Locating the Missing A Morse Family Tradition Since 1939

The Role of Experience in Genealogy Research

It's an old saying, but no less true for its age: There is no substitute for experience. There are very few firms that can say they have been in the genealogical business for generations. Morse Genealogical Services has been a family-run business since 1939. For four generations they have been locating heirs across the globe. Their work over these many years has not only resulted in countless successful searches, but also allowed them to build up an international network of contacts which they can call upon to locate even the most hard to find individuals.

Even in cases where paper trails seem to lead nowhere and electronic leads fizzle out, it will often take just a few phone calls from the veteran researches at Morse to identify and locate relatives whose existence was not even known. In an industry that is growing along with technological advances and gaining more attention through news coverage and even television shows, many firms tend to make impressive sounding claims. But when it comes down to the actual search, what really matters is whether that firm has the real world understanding of what to look for and how, when to dragnet databases, apply their expertise in the latest technological advances, or when a some old-fashioned footwork is needed.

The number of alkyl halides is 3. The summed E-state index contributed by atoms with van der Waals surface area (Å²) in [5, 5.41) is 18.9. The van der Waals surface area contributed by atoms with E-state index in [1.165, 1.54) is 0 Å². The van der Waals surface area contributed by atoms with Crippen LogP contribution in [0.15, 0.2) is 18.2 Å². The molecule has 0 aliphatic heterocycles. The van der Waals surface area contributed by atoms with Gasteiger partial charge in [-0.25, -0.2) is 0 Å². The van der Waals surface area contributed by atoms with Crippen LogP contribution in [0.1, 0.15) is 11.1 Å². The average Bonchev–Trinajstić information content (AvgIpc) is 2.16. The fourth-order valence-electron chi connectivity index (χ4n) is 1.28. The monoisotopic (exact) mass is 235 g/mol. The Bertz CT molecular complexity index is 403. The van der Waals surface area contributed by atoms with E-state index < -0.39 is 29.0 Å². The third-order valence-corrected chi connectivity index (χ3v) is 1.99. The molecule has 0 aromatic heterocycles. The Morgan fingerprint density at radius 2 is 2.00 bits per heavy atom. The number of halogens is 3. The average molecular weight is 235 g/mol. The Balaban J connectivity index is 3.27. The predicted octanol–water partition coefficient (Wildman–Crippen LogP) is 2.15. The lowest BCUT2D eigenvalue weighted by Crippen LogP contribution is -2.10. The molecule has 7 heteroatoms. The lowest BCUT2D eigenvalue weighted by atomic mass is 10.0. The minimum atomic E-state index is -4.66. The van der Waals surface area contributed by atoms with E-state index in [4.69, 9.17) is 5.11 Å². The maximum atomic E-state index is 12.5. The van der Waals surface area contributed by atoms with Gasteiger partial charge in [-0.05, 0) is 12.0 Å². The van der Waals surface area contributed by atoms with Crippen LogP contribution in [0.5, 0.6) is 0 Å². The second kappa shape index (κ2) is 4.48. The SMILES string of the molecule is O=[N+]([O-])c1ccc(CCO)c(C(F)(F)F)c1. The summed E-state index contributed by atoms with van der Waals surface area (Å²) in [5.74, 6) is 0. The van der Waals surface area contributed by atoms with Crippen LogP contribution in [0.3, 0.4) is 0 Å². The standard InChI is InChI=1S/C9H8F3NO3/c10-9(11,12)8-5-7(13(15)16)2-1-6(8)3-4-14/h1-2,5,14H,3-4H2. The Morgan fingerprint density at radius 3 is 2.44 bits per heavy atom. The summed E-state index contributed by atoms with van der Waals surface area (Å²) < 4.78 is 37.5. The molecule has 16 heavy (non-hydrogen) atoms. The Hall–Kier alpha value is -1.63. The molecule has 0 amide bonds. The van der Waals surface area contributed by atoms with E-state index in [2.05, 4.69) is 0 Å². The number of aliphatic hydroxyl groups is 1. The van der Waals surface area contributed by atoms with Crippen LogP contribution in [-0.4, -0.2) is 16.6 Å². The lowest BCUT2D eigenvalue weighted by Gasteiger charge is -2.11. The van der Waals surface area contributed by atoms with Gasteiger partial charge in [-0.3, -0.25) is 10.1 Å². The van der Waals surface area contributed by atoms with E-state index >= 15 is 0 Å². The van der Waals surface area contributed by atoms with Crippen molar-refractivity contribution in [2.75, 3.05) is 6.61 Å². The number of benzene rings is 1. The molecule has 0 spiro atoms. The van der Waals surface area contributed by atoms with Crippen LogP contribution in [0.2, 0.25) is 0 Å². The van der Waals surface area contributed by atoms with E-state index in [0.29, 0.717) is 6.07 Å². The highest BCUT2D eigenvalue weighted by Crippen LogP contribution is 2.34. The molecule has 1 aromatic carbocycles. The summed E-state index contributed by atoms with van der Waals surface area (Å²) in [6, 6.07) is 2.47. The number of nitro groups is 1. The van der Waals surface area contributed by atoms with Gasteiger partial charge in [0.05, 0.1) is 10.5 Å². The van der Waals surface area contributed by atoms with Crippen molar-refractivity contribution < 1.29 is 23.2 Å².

And the benefits of experience do not end with the search itself. Once persons are located, it is necessary to be able to document the relation. And in the legal mishmash of varying requirements according to states and nations, this is far easier said than done. A vast pool of knowledge – that is knowledge court systems, clerks' offices, record archives, the law and much more – is required to be sure of what documents are needed and how to retrieve them. Here too, Morse Genealogical Services sets itself apart from competitors, as they have genealogists who can and have been called to give expert testimony in court. In some cases documents can come into question, and only the weight and credibility of real experience can lay those questions to rest.

Genealogists deal with the unknown as part of their job. But there should be nothing unknown about a genealogical firm being considered to deal with your search. Before placing trust in people to carry out a task of yet unknown complexity, make very sure that you know both what they have done and how long they've been doing it. This is the only way to be absolutely sure that fast, accurate and reliable research will be done on your behalf.